As shown in [Figure 2] and [Figure 3], hepatic abscess formation in our patient seemed to result from bacterial seeding during the initial impact. In general, abscess formation is a rare complication of non-operative management for blunt hepatic injury, occurring in 0-0.6% of cases. [11],[12] Operative treatment of blunt hepatic injury, however, has been associated with an intra-abdominal abscess rate of approximately 9%. [13],[14] In a series of 389 patients treated non-operatively for isolated hepatic trauma, 6 developed abscesses, as compared with 15 patients out of the 173 patients who received operative treatment (P < 0.001). [15] These non-randomized data do not prove that operative treatment is a causative factor in abscess formation; this could be explained by the development of devascularized tissue and its secondary infection both from the injury itself and the usually non-anatomic surgical debridement that occurs during exploration. Regarding their management, several large retrospective studies have established the safety and efficacy of percutaneous drainage for unilocular abscesses. [16],[17],[18],[19] Fortunately, our patient responded successfully to this approach despite the unconventional mechanism.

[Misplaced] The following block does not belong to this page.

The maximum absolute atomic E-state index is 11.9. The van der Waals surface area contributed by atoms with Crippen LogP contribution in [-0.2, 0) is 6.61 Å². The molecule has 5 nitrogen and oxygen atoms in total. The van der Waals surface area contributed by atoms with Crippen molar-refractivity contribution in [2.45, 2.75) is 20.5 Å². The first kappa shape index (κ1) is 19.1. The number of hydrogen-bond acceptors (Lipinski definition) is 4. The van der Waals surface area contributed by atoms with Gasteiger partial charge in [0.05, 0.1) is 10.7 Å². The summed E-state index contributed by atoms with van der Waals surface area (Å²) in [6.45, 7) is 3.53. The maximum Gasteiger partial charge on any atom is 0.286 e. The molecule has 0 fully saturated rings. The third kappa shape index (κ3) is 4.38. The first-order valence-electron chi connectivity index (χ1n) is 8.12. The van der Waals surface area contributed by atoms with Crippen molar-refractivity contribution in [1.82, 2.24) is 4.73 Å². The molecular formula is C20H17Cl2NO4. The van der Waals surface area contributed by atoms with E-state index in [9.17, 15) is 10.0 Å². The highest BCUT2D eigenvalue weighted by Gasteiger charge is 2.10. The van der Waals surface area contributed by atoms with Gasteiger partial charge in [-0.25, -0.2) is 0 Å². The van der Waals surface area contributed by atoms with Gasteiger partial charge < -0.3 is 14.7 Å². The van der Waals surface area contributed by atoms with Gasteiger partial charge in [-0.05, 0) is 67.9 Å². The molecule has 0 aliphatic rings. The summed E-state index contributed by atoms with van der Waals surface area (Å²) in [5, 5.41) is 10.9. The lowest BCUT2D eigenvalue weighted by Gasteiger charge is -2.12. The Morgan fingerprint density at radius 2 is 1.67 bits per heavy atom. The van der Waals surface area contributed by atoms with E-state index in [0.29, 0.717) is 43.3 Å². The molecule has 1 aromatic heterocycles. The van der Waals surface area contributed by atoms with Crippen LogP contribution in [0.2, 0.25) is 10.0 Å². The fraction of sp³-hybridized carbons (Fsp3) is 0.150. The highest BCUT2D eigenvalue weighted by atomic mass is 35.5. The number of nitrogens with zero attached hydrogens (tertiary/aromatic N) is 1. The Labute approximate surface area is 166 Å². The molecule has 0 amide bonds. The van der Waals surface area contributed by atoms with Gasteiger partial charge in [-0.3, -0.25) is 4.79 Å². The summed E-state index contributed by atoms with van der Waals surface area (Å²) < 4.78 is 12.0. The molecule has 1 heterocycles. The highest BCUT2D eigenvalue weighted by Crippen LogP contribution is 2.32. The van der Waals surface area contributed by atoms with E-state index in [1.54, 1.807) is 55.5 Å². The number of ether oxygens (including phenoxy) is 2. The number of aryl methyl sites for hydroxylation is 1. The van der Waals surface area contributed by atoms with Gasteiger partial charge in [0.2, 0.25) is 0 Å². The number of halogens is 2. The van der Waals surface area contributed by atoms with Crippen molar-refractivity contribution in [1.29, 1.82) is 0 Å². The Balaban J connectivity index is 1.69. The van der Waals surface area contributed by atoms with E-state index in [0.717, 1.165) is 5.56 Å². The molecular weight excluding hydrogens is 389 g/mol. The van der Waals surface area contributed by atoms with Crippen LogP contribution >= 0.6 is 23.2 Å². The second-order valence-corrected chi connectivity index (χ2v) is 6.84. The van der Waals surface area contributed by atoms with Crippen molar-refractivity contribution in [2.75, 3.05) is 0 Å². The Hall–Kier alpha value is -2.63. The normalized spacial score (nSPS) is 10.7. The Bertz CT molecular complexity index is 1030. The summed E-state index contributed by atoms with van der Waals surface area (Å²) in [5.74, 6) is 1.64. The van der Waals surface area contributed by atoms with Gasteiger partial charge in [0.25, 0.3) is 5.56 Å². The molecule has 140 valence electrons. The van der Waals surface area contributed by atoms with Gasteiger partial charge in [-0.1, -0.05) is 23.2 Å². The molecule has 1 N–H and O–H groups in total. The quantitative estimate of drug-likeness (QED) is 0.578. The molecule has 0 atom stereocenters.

To our knowledge, this is the first case in the English literature of what appears to have been pneumoperitoneum originating from preexisting pneumobilia following a traumatic mechanism. Pneumobilia is an uncommon finding, although its prevalence may increase with biliary-enteric drainage procedures.


The patient reported here presented with a rare cause of traumatic pneumoperitoneum that did not receive therapeutic benefit from surgical exploration. In retrospect, this scenario could have been managed non-operatively, however, this was not an appropriate option given the patient's traumatic mechanism and degree of abdominal tenderness on presentation. In our current age of reliance on CT scan, we must continue to be mindful of a differential diagnosis in our utilization of highly sensitive imaging technology.


We thank David T. Harrington, Matthew S. Kozloff, and William G. Cioffi, for their contributions to patient care and manuscript input.